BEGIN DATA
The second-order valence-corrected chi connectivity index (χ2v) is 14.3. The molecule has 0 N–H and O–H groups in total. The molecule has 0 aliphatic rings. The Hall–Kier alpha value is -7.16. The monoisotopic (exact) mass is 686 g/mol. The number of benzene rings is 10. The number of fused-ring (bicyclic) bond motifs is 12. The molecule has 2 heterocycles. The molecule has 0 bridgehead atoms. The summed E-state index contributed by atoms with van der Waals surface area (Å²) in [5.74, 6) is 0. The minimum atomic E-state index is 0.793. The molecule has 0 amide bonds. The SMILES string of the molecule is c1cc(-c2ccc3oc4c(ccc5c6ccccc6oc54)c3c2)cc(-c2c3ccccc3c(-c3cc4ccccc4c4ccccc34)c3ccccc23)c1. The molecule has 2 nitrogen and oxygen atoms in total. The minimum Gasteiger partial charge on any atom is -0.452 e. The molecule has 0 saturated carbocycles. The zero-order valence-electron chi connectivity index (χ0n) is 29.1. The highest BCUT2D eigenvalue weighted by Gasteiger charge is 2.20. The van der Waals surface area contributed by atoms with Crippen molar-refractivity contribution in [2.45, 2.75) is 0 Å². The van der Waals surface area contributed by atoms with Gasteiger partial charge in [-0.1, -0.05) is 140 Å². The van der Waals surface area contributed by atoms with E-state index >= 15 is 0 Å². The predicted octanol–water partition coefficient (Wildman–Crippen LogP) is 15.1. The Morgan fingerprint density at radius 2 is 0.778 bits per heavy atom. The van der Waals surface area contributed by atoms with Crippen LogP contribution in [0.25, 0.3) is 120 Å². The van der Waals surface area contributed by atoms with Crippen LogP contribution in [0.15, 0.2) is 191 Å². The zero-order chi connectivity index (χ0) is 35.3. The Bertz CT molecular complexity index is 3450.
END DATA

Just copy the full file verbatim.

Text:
The second-order valence-corrected chi connectivity index (χ2v) is 14.3. The molecule has 0 N–H and O–H groups in total. The molecule has 0 aliphatic rings. The Hall–Kier alpha value is -7.16. The monoisotopic (exact) mass is 686 g/mol. The number of benzene rings is 10. The number of fused-ring (bicyclic) bond motifs is 12. The molecule has 2 heterocycles. The molecule has 0 bridgehead atoms. The summed E-state index contributed by atoms with van der Waals surface area (Å²) in [5.74, 6) is 0. The minimum atomic E-state index is 0.793. The molecule has 0 amide bonds. The SMILES string of the molecule is c1cc(-c2ccc3oc4c(ccc5c6ccccc6oc54)c3c2)cc(-c2c3ccccc3c(-c3cc4ccccc4c4ccccc34)c3ccccc23)c1. The molecule has 2 nitrogen and oxygen atoms in total. The minimum Gasteiger partial charge on any atom is -0.452 e. The molecule has 0 saturated carbocycles. The zero-order valence-electron chi connectivity index (χ0n) is 29.1. The highest BCUT2D eigenvalue weighted by Gasteiger charge is 2.20. The van der Waals surface area contributed by atoms with Crippen molar-refractivity contribution in [2.45, 2.75) is 0 Å². The van der Waals surface area contributed by atoms with Gasteiger partial charge in [-0.1, -0.05) is 140 Å². The van der Waals surface area contributed by atoms with E-state index >= 15 is 0 Å². The predicted octanol–water partition coefficient (Wildman–Crippen LogP) is 15.1. The Morgan fingerprint density at radius 2 is 0.778 bits per heavy atom. The van der Waals surface area contributed by atoms with Crippen LogP contribution in [0.25, 0.3) is 120 Å². The van der Waals surface area contributed by atoms with Crippen LogP contribution in [0.15, 0.2) is 191 Å². The zero-order chi connectivity index (χ0) is 35.3. The Bertz CT molecular complexity index is 3450.